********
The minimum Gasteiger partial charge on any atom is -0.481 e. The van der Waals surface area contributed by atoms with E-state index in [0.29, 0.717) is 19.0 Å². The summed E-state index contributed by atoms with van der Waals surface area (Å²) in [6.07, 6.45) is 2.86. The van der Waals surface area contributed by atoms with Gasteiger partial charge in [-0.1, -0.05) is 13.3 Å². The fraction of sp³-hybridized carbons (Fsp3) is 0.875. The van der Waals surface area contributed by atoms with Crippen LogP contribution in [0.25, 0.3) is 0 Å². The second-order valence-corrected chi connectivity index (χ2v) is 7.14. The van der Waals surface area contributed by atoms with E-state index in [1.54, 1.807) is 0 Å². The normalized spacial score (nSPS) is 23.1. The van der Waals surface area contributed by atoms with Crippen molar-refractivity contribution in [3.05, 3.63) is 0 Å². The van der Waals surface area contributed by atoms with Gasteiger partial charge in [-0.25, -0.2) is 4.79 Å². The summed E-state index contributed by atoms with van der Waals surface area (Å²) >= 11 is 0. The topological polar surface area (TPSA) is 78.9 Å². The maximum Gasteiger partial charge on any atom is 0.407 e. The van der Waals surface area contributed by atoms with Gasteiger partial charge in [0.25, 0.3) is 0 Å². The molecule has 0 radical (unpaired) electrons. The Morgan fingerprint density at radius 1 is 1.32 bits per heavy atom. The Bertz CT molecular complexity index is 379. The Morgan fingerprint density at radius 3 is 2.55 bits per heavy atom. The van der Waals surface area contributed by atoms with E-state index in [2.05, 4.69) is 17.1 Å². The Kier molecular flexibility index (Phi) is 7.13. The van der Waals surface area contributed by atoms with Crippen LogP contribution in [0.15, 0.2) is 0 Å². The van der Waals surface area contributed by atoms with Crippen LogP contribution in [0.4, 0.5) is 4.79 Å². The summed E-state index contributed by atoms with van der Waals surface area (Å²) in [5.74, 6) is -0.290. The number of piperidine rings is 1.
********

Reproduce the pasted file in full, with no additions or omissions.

The minimum Gasteiger partial charge on any atom is -0.481 e. The van der Waals surface area contributed by atoms with E-state index in [0.29, 0.717) is 19.0 Å². The summed E-state index contributed by atoms with van der Waals surface area (Å²) in [6.07, 6.45) is 2.86. The van der Waals surface area contributed by atoms with Gasteiger partial charge in [-0.1, -0.05) is 13.3 Å². The fraction of sp³-hybridized carbons (Fsp3) is 0.875. The van der Waals surface area contributed by atoms with Crippen LogP contribution in [0.25, 0.3) is 0 Å². The second-order valence-corrected chi connectivity index (χ2v) is 7.14. The van der Waals surface area contributed by atoms with E-state index in [1.54, 1.807) is 0 Å². The normalized spacial score (nSPS) is 23.1. The van der Waals surface area contributed by atoms with Crippen molar-refractivity contribution in [3.05, 3.63) is 0 Å². The van der Waals surface area contributed by atoms with Gasteiger partial charge in [-0.25, -0.2) is 4.79 Å². The summed E-state index contributed by atoms with van der Waals surface area (Å²) >= 11 is 0. The topological polar surface area (TPSA) is 78.9 Å². The maximum Gasteiger partial charge on any atom is 0.407 e. The van der Waals surface area contributed by atoms with Gasteiger partial charge in [0.25, 0.3) is 0 Å². The molecule has 0 radical (unpaired) electrons. The Morgan fingerprint density at radius 1 is 1.32 bits per heavy atom. The Bertz CT molecular complexity index is 379. The Morgan fingerprint density at radius 3 is 2.55 bits per heavy atom. The van der Waals surface area contributed by atoms with E-state index in [2.05, 4.69) is 17.1 Å². The Kier molecular flexibility index (Phi) is 7.13. The van der Waals surface area contributed by atoms with Crippen LogP contribution in [0.15, 0.2) is 0 Å². The van der Waals surface area contributed by atoms with Crippen LogP contribution in [0.4, 0.5) is 4.79 Å². The summed E-state index contributed by atoms with van der Waals surface area (Å²) in [5.74, 6) is -0.290. The number of piperidine rings is 1.